4 hours. 4 full hours.
That’s how long it took me to finish this short book, through Youth Camp. That means this is not going to be an extensive review on the structure and the intricate (subtle) messages conveyed. I thought this was quite a straight forward story written by an established writer.
It is not gripping, but it (the writing) flows smoothly, making it not a burden to flip the next page until you have finished it.
My quick thoughts on this (which I will address more thoroughly in Youth Fellowship, next few months):
- It brings out a very important question that was previously overlooked in popular books – death.
- It conveys the much-sought after affirmation for non-believers that death is not a problem for atheists or non-believers. Here is one who is not afraid to die.
- It conveys the message that “how you go out of this world” is more important than “where you go after this world”.
- It does not address the issue of ‘absolutes’ in life. It depends on a relativistic mindset, which strangely embraces that ‘doing good’ is the ultimate direction one should take in facing death. Does not try to address the question, why that is important, given that everything is relativistic.
- It believes that utility (hedonism) is a valid measurement even in death. Not fleshy hedonism, but could be intangible ones.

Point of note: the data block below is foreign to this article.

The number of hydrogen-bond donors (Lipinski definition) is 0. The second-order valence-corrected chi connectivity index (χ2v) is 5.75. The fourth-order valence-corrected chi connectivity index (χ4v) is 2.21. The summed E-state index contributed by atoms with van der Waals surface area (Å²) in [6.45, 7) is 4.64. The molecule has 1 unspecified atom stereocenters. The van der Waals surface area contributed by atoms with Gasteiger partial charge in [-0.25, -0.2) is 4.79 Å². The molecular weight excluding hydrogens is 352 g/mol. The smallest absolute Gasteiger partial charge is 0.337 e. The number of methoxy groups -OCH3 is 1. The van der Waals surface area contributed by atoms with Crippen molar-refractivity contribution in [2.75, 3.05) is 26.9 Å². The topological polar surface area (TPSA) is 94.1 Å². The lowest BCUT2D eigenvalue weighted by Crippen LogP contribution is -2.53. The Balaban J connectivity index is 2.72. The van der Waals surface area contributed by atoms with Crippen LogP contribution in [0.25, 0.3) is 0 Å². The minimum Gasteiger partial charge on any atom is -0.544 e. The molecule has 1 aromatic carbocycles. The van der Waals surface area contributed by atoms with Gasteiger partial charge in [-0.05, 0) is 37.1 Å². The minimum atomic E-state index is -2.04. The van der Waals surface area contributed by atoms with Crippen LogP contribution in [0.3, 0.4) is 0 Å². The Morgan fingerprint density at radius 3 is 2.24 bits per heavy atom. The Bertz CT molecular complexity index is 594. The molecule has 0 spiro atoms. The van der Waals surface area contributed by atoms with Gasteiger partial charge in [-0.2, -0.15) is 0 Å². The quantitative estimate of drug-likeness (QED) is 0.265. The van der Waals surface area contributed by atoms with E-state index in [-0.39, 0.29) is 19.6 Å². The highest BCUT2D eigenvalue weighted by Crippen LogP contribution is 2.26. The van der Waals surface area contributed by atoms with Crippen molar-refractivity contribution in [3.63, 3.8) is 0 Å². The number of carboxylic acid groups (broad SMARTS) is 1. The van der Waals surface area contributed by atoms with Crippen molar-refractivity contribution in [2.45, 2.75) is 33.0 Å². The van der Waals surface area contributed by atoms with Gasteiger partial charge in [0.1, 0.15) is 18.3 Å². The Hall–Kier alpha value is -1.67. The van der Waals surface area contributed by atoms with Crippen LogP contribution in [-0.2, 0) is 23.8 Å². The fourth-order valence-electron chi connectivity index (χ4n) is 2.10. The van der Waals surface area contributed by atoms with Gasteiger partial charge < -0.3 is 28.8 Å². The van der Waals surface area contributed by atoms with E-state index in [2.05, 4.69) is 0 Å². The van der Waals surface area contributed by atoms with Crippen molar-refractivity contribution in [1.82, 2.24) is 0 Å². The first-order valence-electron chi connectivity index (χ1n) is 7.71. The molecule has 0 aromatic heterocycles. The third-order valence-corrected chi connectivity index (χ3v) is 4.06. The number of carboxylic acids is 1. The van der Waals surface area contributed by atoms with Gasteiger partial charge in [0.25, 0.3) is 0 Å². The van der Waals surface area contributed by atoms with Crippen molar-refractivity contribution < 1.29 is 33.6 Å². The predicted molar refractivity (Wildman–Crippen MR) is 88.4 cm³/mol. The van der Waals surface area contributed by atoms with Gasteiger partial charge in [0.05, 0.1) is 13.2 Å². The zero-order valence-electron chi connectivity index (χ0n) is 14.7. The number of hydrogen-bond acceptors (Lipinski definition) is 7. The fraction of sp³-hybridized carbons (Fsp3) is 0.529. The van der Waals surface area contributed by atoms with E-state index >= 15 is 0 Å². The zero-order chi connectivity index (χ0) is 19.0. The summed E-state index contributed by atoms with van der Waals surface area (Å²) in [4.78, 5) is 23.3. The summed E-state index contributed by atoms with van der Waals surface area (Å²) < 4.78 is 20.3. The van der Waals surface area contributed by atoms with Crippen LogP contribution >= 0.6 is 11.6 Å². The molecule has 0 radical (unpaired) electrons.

- It does not believe in judgment of God (which of course is logically given that they are relativistic in nature).
- I like the way Albom paces the chapters (each chapter is short, putting no burden in the reader’s mind). Very good way of encouraging people to read.
- Guides the thoughts of the reader, by creating emphaty, and then immersion (in the writing style). Something I will remember to use next time (in letter writing).
- It truly believes that man can change and sustain that change by themselves. Self-sufficiency is the underlying foundation that is presupposed on the reader; the issue is the ‘driver’.
- It tries to break the readers mindsets very early in the book. I recognise the techniques from the Creativity class which I thought previously in university. Edward de Bono…. hehehehe….
I think I can see why many are ‘entranced’ by the message of the book. It is a ‘hopeful’ message. It gives the reader, the inkling that ‘there is a chance to still make your life count for something’. However, significance is never by itself, devoid of measurements. This is where the logic (or the premise) falls down. The measurements proposed are relativistic, and thus, it shifts according to the person’s persona, and is not consistent for the various backgrounds which the readers will likely come from.
Positive point: It deals and brings the reader to the taboo of ‘death’ in the modern world. It wants to be honest and frank about it and not to shy away from the topic.